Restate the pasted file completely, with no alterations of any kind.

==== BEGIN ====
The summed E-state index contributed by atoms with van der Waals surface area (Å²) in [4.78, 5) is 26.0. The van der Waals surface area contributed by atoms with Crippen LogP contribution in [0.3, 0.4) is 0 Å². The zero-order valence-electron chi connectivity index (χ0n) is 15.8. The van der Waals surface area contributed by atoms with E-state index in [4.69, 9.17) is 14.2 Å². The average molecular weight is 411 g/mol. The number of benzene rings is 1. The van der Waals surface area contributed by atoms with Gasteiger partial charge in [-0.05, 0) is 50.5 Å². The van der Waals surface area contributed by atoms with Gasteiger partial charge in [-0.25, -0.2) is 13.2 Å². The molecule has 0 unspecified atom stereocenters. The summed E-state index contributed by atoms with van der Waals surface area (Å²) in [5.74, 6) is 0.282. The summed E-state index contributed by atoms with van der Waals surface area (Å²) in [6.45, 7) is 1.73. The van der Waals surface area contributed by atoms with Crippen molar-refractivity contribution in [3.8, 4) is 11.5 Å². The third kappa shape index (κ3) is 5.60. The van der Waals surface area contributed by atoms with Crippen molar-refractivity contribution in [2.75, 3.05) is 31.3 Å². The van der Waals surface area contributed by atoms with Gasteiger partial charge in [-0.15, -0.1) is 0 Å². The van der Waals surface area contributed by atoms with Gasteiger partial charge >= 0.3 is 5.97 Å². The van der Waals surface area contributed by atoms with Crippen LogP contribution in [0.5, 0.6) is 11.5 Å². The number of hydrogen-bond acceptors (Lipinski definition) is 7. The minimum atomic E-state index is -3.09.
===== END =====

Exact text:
The summed E-state index contributed by atoms with van der Waals surface area (Å²) in [4.78, 5) is 26.0. The van der Waals surface area contributed by atoms with Crippen LogP contribution in [0.3, 0.4) is 0 Å². The zero-order valence-electron chi connectivity index (χ0n) is 15.8. The van der Waals surface area contributed by atoms with E-state index in [4.69, 9.17) is 14.2 Å². The average molecular weight is 411 g/mol. The number of benzene rings is 1. The van der Waals surface area contributed by atoms with Gasteiger partial charge in [-0.05, 0) is 50.5 Å². The van der Waals surface area contributed by atoms with Gasteiger partial charge in [-0.25, -0.2) is 13.2 Å². The molecule has 0 unspecified atom stereocenters. The summed E-state index contributed by atoms with van der Waals surface area (Å²) in [5.74, 6) is 0.282. The summed E-state index contributed by atoms with van der Waals surface area (Å²) in [6.45, 7) is 1.73. The van der Waals surface area contributed by atoms with Crippen molar-refractivity contribution in [3.8, 4) is 11.5 Å². The third kappa shape index (κ3) is 5.60. The van der Waals surface area contributed by atoms with Crippen molar-refractivity contribution in [2.75, 3.05) is 31.3 Å². The van der Waals surface area contributed by atoms with Gasteiger partial charge in [-0.15, -0.1) is 0 Å². The van der Waals surface area contributed by atoms with Gasteiger partial charge >= 0.3 is 5.97 Å². The van der Waals surface area contributed by atoms with Crippen LogP contribution in [0.5, 0.6) is 11.5 Å². The number of hydrogen-bond acceptors (Lipinski definition) is 7. The minimum atomic E-state index is -3.09.